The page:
Work assignment abroad makes waves back home

DEAR ABBY: I took an assignment with my company that posted me to Hong Kong for two years. My adult children, ages 21, 26 and 29, were supportive, although my youngest was not especially happy about it. We video chat with our kids, trying to stay involved as much as possible. We have also visited multiple times. It's not always ideal, but we try. We have also offered to pay for them to visit us as often as they would like.

My company has asked me to stay one more year because I haven't completely finished what I was sent here to do. I'm inclined to do it. My youngest child, however, is so angry at me for even considering it that she won't talk to me. Am I choosing my job over my children?

- Professional Woman

From Michigan

DEAR PROFESSIONAL WOMAN: Yes, you are, but there's a practical reason for it. Also, your adult "children" aren't children anymore, even though your youngest is acting like one. As a career woman, if you feel you should stay in Hong Kong to complete your assignment, that is what you need to do.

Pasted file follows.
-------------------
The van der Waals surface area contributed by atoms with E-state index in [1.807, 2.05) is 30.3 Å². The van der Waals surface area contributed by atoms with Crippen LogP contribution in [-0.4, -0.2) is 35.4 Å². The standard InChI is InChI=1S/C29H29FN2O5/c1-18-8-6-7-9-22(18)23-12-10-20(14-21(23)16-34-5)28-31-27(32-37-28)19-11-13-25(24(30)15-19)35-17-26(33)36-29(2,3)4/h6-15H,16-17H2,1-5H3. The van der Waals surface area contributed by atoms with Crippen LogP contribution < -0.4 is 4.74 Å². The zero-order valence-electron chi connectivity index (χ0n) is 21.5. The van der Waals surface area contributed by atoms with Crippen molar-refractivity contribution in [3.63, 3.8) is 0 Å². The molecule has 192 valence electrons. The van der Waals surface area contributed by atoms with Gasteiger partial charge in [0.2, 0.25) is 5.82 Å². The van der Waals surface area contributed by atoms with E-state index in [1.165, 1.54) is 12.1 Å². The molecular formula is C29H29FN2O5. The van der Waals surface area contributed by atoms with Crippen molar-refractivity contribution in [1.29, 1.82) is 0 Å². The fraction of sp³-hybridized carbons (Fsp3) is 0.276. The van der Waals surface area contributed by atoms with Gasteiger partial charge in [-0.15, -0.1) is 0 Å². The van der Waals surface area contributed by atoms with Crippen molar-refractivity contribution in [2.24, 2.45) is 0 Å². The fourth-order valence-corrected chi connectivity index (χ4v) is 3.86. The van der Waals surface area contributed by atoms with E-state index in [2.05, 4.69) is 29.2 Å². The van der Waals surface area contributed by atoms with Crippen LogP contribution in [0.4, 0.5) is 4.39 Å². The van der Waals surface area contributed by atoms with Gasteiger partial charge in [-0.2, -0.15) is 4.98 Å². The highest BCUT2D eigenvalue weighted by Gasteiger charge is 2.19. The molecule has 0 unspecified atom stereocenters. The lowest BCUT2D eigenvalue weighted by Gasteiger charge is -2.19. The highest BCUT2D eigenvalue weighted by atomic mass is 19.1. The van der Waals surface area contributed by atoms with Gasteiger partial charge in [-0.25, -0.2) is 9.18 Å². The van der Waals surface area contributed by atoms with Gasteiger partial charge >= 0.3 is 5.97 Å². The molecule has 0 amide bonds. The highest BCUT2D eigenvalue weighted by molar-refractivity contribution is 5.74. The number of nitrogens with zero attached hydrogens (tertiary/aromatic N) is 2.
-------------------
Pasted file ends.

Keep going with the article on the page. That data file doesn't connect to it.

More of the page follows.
It's called shoplifting

DEAR ABBY: I am responding to the letter from "Unsure in the West" (Oct. 9). You advised that you "see nothing wrong with what she did" in opening a box in a grocery store and eating some of the contents before paying at the checkout. You should know that legally, eating or using the contents of an unpaid item in the aisle is considered "shoplifting." The perpetrator can be prosecuted to the fullest extent of the law.

I am a certified protection professional. While the intent may not be to "steal," retailers - whose industry loses billions of dollars to theft each year - require that items in their stores be paid for before they can be used or eaten.

- Allan in Yonkers

DEAR ALLAN: I apologize for saying otherwise and thank you for your letter. Other readers also responded to that column citing firsthand experiences working in the retail field.